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  • irishtimes.com - Posted: December 11, 2009 @ 3:54 pm

    Why they’re all wrong about the Wild Things

    Fiona McCann

    Nobody I’ve met so far has been particularly positive about Where the Wild Things Are. Reading lukewarm reviews complaining it’s too hip, too unstructured, too scary/dull for kids, too sacrilegious, too tedious, too Spike, too meh, I wonder if I saw the same film at all. Here’s my colleague Donald Clark’s take on it, not exactly a glowing review. All I can say is I disagree. Well, not all I can say, clearly, as here I go: This is probably the first film I’ve seen in my adult life that brought home to me how the sensitivies and fears of my childhood were a natural part of growing up, and went hand in hand with the wild joys I remember too of being a kid. Max is utterly convincing – heartbreakingly so – as a young child struggling with demons within that become the charming, out of control and tender demons without. It’s frightening, it’s exhilarating, it’s astoundingly empathic and it’s my favourite film of this year so far. And yes, I’ve seen the White Ribbon too.  Am I alone in finding something splendid there? Over to you . . .

    • I’d say the reviews have actually been pretty good, Fiona.


      I think it’s me that’s standing alone — or, at least, amid a small group — sulking joylessly in the car park.

    • Fiona says:

      Donald: Point taken – maybe I just like to paint myself as the lone ranger fighting injustice! Mind you, Irish reviewers weren’t positive – the lot from the View were unenamoured, according to one that I ran into last night. The Guardianers were pretty lukewarm as well, though went as far as three stars each. And only three in Hot Press too . . .

    • Q says:

      You’re not alone. I think it’s the best film of the year. It captures the chaos and mayhem of being a kid, brilliantly. James Galdofini’s voice becomes the most beautiful melancholic sound in this film: the sadness in his expression after one of Carol’s jealous rages is heartbreaking.

      Plus, Bob and Terry!

    • Major Alfonso says:

      the sadness in his expression after one of Carol’s jealous rages is heartbreaking.

      I’m looking forward to this, but I’m expecting it to be more like the Squid and the Whale than Bambi at this point!

    • Katie says:

      I had mixed feelings about this movie. Not having read the book, I assumed the story was going to end somewhere uplifting. It was more a movie about childhood then a movie for children. I’m going to read the book now to confirm, but I suspect a more metaphorical then literal reading of the joys and sorrows faced when struggling with demons would have been better.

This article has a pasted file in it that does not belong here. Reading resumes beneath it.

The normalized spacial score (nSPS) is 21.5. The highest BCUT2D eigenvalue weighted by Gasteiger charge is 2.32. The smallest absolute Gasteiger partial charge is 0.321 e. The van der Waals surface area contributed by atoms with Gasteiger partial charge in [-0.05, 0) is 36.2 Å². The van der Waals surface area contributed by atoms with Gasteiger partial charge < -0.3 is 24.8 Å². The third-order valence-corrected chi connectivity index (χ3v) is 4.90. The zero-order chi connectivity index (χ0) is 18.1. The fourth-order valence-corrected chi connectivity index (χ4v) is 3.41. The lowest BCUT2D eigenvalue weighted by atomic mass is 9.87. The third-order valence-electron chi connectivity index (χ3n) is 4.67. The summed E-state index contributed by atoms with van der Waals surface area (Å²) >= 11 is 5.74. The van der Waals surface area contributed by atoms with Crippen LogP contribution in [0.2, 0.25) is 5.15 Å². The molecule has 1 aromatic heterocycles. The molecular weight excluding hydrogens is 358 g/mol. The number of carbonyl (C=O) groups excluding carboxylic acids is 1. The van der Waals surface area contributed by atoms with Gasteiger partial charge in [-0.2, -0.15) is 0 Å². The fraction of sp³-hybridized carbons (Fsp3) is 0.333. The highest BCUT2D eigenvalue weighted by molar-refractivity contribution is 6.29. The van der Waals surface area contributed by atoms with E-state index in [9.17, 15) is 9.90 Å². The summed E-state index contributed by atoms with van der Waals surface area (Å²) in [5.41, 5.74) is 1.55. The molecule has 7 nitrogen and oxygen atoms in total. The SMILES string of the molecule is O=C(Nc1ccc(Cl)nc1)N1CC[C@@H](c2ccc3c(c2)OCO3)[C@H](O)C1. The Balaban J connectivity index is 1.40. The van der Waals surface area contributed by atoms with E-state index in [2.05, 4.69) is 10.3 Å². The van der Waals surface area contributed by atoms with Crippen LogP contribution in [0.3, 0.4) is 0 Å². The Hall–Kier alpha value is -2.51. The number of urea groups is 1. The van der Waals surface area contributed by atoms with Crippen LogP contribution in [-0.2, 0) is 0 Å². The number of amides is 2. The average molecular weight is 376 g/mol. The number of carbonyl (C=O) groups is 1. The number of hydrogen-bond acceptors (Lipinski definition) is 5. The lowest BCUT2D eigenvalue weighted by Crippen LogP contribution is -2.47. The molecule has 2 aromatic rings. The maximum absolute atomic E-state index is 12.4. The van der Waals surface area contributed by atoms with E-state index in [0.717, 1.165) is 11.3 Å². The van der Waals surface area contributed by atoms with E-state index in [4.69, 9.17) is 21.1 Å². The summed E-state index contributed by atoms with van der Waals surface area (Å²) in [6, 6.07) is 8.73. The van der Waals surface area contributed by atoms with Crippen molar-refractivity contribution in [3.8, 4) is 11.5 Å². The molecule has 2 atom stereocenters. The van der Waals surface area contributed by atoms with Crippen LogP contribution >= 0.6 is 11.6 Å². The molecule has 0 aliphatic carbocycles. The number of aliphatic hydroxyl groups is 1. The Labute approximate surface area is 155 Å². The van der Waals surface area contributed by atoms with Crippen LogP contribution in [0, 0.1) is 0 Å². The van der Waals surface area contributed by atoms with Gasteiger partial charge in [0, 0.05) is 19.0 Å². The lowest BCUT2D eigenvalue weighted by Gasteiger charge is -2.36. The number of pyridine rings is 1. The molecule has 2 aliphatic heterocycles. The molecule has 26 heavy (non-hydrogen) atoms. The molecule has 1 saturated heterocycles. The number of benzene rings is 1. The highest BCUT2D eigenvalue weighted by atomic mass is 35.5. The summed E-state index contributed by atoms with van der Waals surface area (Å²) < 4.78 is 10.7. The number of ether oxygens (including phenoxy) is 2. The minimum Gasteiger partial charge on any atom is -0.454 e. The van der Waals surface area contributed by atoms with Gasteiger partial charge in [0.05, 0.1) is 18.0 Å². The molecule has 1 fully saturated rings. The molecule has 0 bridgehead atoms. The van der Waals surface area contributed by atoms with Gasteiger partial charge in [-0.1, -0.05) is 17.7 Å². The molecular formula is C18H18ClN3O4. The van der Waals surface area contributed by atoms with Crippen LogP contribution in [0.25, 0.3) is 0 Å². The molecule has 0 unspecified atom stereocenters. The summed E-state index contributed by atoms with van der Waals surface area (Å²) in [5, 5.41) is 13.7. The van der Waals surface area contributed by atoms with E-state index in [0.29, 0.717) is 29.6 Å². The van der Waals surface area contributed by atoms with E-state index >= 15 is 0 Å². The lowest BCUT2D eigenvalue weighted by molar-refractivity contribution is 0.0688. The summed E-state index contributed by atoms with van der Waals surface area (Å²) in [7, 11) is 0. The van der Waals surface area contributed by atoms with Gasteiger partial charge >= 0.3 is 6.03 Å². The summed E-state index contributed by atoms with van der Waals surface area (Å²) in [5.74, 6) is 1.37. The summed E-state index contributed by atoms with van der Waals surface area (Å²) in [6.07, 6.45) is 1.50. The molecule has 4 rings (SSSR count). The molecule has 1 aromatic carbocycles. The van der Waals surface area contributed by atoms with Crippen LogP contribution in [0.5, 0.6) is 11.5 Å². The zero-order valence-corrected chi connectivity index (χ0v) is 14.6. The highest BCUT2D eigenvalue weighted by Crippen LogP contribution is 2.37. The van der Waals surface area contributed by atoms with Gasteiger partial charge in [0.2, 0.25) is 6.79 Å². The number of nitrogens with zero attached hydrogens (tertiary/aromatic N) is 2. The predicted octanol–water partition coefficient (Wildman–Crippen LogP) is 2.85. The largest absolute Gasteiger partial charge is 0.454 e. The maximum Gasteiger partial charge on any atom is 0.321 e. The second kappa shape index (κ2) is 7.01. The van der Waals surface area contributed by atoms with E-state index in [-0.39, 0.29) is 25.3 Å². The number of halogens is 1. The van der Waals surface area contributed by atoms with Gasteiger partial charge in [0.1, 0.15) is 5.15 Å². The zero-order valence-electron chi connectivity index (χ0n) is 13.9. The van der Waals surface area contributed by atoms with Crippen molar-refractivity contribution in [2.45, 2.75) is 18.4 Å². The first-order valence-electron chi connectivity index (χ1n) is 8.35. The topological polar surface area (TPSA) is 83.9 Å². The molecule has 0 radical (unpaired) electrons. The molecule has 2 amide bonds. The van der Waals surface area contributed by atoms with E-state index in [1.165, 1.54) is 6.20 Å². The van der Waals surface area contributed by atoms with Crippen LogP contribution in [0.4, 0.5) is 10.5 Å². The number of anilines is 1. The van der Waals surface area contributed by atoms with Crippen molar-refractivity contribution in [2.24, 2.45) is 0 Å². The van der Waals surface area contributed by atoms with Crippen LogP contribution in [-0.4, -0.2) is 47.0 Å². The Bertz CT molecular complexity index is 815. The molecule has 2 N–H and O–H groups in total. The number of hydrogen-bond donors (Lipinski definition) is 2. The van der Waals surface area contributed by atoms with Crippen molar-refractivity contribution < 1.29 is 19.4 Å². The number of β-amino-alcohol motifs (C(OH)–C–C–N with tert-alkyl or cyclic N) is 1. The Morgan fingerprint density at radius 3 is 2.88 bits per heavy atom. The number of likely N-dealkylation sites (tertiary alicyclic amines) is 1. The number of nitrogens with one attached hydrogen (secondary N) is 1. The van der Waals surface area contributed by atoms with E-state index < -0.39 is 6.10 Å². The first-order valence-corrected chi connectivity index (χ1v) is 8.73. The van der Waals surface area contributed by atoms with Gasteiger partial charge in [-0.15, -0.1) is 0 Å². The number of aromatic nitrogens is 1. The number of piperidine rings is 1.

• Deirdre says:

      I’m relieved to read your response to the film, Fiona. Yes, its hipster appendages will appeal to modish Brooklynites, but the film’s core is delicately wrought (the subtlety of the creatures’ facial expresions is a marvel) and genuinely moving – to dismiss it with such sweeping cynicism as Donald Clarke has done is unfair in my opinion.

      Now, let’s all go make a fort.

    • Finn Hynes says:

      Apparently I promised the boy I would go and see this… really looking forward to it now! Loved ‘Coraline’ for the same resons you outline: scary childhood demons set in fantastical alter-reality.

    • Sweary says:

      I cannot wait to see this movie, and your post just reminded me why. Everything I’ve read about it intrigues me.

      We’re planning on bringing our smallie with us; she’s eight today. On one level I worry that she’ll be as bemused or bothered or bored by the film as some reviews suggest. On another, I remember that she’s into Talking Heads and the Discovery Channel, so she just might be “cool” enough to humour me on this one.

    • Shane says:

      Sweary, Don’t expect your eight year old to get it. It’s not a kids film at all. You’ll probably have a whole load of questions to answer after it.

    • Kevin H O Rourke says:

      My children are too intelligent for such garbage

    • Tiggles says:

      Found the film depressing and felt the uplifting trailer to be quite misleading. Wouldn’t recommend it as a film suiteable for young children.

    • Keith says:

      Really enjoyed it. It felt utterly familiar to my memory of how being a kid was. The Guardian reviews varied from lukewarm to….lukewarm actually. English Times pooh poohed it…

      I felt it caught the ill equipedness of being a kid perfectly, with all that entails.

      Maybe I was just an ill equipped kid?

    • sue says:

      Max was an all time favourite with our sons when they were little. They are now 21 and 24. Our kids were intelligent enough to recognize themselves in Max’s antics and to marvel at the chaos. Wild things…now College graduates. Great book, hope the movie lives up to the book,

    • says:

      no you are not alone, its is an excellent story.

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